The resources for providing centrally processed solutions for data from every source of information available, any combination of sources, any subset that may exclude any sensor or group, or any individual source in a federated configuration, are well known. Every conceivable choice from among these solutions can be made concurrently available; note the inherent backup.

However, all this capability is forsaken or lost by continued use of:

  • interfaces chosen poorly or from outdated standards;
  • undue consolidation within isolated equipment packaging;
  • overextended proprietary rights; and
  • limited, demonstrably flawed validation methods.

Drop Demands for Full Fix. An immediate explosion of benefits can follow from acceptance of partial information. Countless examples could be cited, but two obvious ones suffice:

  • Within GPS or GNSS, not all space vehicles (SVs) would be simultaneously affected by scintillation; ionospheric disturbance effects vary with both location and time. A similar case holds for multipath. Data from some SVs could be rejected, by decisions made external to a receiver, without forcing rejection of all.
  • Central processing — not within any one equipment box — has always offered potential for other sources (distance-measuring equipment or DME, and so on) to make up for incomplete sets of SV data.

My broad goal here is to take advantage of information not currently used and to prescribe corrective strategies. That objective has not been widely pursued due to perceived lack of urgency. GPS availability has thus far been more than satisfactory to a multitude of users — but that could change.

Availability Enhancements. For about two decades, the industry was effectively guided by a strong preference for the trait whereby every data refresh event was self-sufficient. A major reason for this was protection against gradual veering: a snapshot sequence is less sensitive than a continuously evolving path estimate. The cost, of course, is forfeit of benefits conferred by the sequence’s history. More recently, a middle ground was sought to mitigate the resulting loss; subfilters used as much new data as possible while making some use of knowledge from an estimator’s covariance matrix.

I promptly endorsed that approach and sought to carry it to the limit. A single-measurement receiver-autnomous integrity monitoring (RAIM) resulted, offering an independent integrity test for each separate observation. Despite its rigorous derivation, the technique is quite simple in practice. Further, it bridges a gap that formerly separated integrity test from optimal estimation, while also having significant advantages over conventional RAIM:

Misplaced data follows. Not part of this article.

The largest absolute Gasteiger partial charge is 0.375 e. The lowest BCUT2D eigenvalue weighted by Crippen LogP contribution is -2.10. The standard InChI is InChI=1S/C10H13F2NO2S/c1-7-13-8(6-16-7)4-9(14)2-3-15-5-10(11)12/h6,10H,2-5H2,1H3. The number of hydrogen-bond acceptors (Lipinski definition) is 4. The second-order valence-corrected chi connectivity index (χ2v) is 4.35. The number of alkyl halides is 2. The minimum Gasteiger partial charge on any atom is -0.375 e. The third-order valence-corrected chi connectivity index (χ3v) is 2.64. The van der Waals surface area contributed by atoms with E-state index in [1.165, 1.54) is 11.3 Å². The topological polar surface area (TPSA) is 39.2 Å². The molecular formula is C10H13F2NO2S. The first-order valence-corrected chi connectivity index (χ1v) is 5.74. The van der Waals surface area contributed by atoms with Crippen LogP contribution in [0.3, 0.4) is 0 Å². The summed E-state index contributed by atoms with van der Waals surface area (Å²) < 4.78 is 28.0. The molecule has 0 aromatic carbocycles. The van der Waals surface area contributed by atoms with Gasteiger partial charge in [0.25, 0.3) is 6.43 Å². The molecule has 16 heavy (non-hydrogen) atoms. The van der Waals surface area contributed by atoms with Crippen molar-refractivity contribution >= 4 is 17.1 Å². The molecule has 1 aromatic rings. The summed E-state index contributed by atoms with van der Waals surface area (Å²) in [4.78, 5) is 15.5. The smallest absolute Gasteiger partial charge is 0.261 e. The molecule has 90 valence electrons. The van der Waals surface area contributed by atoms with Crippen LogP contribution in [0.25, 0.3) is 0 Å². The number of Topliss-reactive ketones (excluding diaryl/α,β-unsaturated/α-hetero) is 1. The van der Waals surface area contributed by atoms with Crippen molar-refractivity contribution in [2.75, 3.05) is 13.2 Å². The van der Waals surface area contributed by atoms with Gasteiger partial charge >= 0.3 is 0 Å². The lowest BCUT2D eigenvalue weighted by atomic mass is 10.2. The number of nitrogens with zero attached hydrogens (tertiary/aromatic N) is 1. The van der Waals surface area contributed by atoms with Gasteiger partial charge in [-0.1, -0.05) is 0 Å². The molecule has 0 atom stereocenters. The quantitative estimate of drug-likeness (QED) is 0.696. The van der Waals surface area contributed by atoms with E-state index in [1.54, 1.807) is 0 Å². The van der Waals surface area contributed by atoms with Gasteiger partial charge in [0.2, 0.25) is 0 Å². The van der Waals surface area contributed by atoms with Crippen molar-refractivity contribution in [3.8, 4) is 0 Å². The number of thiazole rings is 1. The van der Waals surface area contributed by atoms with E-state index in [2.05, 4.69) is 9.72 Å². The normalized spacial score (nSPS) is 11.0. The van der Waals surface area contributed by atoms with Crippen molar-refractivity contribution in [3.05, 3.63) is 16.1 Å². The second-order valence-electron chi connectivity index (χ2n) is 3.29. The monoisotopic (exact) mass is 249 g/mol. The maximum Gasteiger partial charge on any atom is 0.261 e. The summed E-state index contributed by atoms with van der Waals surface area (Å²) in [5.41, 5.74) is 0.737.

• separation translates to independence from other satellites, and therefore from geometry (effective DOP of unity)
  • ability to use different error variances for different observations (for example, with nonuniformity in signal strength and/or elevation).

With this discussion, we have clearly left the realm of well-known subjects with self-evident prescriptions. Much of what follows likewise falls into the category of relatively obscure methods.

Beyond Position-Oriented. A time history
of GNSS observations, with or without an inertial measurement unit (IMU), inherently carries dynamic information. A file with observational history from multiple sources of course enables the aforementioned explosion of benefits. The obvious immediate offerings include:

  • closing of data lapses via information sharing;
  • intrinsic backup with automatic activation;
  • vast reduction of latency effects (for example, from 200 meters to less than 1 meter at 400 knots after 1 second, with easily obtainable velocity accuracy below 1 meter/second);
  • formation of 1-sigma projected future error (within reason).

Beyond these lie, once again, some lesser known techniques, including a few that are virtually nonexistent in operation at the time of this writing. With GNSS, the full potential of dynamics calls for a revisit of carrier phase.

Carrier-Phase Developments. Rather than pursuit of unnecessary sub-wavelength fixes for aircraft (for example, with 20-meter wing span moving at 400 knots), the true value of carrier phase in flight lies in enhanced dependability.  Sequential changes in carrier phase over 1 second provide excellent dynamics information, with or without an IMU.